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Riding the Rails Along a Clear-Running River

A journey on the Yodo Line, which mostly runs alongside the Shimanto River through two of Shikoku’s prefectures, is a delightful experience all around. Besides the scenic views from the windows, the unusual coaches and the way the train pops in and out of the superb scenery make it a ride to remember.

OPEned in 1914, the Yodo Line connects the town of Shimanto in Kochi Prefecture and Uwajima City in Ehime Prefecture, and travels the 76.3-kilometer distance in about two hours and fifteen minutes. The line has a trio of unique trains: the local Railway Hobby train, modeled after first-generation bullet trains, the Kaiyodo1 Hobby Train—which showcases displays of figurines2 in the coaches—and the “Shiman-Torocco,” a trolley made from remodeled freight cars that started running in 1984. The latter was the first of its kind in Japan.

There are two ways to enjoy the Yodo Line. If you are heading there from Kochi Prefecture, take the JR Dosan Line express train from Kochi Station—which takes one hour—get off at Kubokawa Station and change platforms for the Yodo Line. If you are coming from Ehime Prefecture, take the JR Yosan Line limited express from Matsuyama Station—which takes about one hour and twenty minutes—and then change at Uwajima to the local train bound for Kubokawa. You can start your Yodo Line journey from the next station, Kita-Uwajima.

The Yodo Line shadows the Shimanto River for almost its entire run through Kochi Prefecture. The train offers some of the best views of what is often called “the last clear stream in Japan.” The stretch between Tosa-Taisho and Ekawasaki stations is especially scenic, as the train appears to cut through the meandering river, and you can enjoy ever-changing views of the waters from both the right and left sides whenever you exit a tunnel. The landscapes from the train windows are so varied and dramatic that you hardly dare blink.

To feel even closer to the magnificent scenery and feel the wind in your hair, ride the Shiman Torocco trolley, which only runs on spring and autumn weekends and holidays, Golden Week3, and during summer holidays. Since this little train can only hold forty people, it is best to book your spot in advance.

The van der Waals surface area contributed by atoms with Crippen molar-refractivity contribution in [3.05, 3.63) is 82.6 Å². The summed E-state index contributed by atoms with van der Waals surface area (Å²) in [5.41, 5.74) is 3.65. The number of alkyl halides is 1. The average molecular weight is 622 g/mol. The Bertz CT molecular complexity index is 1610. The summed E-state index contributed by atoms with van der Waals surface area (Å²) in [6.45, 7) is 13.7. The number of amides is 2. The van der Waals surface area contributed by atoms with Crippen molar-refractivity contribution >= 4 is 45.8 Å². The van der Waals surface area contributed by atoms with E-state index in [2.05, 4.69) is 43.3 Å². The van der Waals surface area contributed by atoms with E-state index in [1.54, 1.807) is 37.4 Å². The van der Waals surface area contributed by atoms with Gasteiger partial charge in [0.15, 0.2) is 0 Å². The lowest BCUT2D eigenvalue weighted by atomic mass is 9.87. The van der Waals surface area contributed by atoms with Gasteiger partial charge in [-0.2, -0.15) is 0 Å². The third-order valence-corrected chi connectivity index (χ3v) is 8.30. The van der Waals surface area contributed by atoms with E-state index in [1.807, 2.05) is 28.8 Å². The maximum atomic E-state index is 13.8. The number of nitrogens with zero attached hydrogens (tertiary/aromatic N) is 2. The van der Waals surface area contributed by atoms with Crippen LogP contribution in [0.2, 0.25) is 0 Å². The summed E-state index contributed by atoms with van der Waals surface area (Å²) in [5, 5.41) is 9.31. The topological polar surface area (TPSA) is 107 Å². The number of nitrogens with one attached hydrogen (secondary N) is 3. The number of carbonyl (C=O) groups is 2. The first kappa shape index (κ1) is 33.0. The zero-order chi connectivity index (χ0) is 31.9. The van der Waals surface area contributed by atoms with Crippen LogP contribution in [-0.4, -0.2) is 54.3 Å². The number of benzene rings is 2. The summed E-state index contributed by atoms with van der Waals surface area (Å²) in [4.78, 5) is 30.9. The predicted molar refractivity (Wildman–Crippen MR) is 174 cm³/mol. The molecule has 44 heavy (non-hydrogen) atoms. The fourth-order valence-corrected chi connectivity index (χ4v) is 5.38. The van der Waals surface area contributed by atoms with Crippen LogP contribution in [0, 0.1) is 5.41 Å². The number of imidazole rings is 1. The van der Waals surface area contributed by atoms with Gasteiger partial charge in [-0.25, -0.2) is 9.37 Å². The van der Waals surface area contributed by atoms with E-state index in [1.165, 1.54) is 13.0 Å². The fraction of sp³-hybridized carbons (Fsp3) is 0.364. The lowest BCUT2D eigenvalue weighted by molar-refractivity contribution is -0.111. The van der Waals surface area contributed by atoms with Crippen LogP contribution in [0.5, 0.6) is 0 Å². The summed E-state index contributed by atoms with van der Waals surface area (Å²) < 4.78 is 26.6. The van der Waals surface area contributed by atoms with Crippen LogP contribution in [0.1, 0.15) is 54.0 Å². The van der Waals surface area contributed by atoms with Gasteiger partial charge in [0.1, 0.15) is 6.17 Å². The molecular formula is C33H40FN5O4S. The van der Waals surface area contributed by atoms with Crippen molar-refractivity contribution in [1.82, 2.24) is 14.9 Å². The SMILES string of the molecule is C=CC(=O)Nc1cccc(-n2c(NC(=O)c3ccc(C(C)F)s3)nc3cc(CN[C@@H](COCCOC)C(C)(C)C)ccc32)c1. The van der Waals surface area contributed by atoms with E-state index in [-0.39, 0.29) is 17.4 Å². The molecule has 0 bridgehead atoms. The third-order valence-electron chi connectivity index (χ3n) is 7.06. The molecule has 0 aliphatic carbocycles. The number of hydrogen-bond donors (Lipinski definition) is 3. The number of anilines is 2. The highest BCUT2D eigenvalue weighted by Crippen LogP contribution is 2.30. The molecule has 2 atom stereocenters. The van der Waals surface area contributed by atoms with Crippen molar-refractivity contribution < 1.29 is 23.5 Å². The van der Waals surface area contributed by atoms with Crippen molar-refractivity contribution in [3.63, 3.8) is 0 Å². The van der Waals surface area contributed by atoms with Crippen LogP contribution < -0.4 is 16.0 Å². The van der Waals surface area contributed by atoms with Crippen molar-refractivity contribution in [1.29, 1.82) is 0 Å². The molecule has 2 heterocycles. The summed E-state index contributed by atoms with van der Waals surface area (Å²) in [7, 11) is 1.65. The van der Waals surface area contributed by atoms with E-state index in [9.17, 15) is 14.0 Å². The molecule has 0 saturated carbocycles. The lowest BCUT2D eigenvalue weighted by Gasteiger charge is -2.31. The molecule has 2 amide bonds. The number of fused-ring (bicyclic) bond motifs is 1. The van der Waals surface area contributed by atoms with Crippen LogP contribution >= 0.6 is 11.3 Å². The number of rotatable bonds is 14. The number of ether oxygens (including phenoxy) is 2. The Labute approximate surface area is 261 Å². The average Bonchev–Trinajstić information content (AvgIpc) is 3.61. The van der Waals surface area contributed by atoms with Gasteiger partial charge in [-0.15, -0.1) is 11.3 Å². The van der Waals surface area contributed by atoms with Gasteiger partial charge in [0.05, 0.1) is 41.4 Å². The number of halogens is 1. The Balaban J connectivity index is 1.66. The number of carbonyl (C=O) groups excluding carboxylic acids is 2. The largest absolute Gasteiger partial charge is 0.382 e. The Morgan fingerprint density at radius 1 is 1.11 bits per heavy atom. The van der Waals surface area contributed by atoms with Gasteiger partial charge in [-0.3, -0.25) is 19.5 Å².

Many distinctive railway stations dot the route. In Kochi Prefecture, Tosa-Taisho Station’s building, for example, resemble a wooden mountain lodge. Built in 1974, its retro appearance matches the peaceful mountain landscape around it perfectly.
At Ekawasaki Station in Kochi, local trains stop for five to twenty minutes to make time adjustments. During that interlude, the drivers are busy answering questions from passengers and snapping souvenir photos. Their warm customer service is considered another of the line’s attractions.

If you’re lucky, by the way, you might see two of the Yodo Line’s three famous trains stopped at this station at the same time. About a ten-minute walk from Ekawasaki, you’ll find “Yotte Nishi-Tosa,” a roadside station where you can buy local agricultural products. At the station there are bicycles for rent, so you can take a relaxing bike ride to enjoy nature around the Shimanto River.

In front of Matsumaru Station in Ehime Prefecture there is a footbath, which is free of charge and perfect for banishing any travel fatigue. For a small fee you can also enjoy the “Mori no Kuni Poppo Onsen” hot spring on the second floor of the station building.

A journey on the Yodo Line, chasing and crossing the clear stream of the Shimanto River and rolling through the pristine wilderness of Mother Nature, gets full marks both on and off board.

*1 Kaiyodo is a figurine and garage kit manufacturer renowned worldwide for its advanced modeling technology.
*2 Figurines: Three-dimensional models of characters from cartoons, movies, animations and games.
*3 Golden Week: a period of national holidays which stretches from late April to early May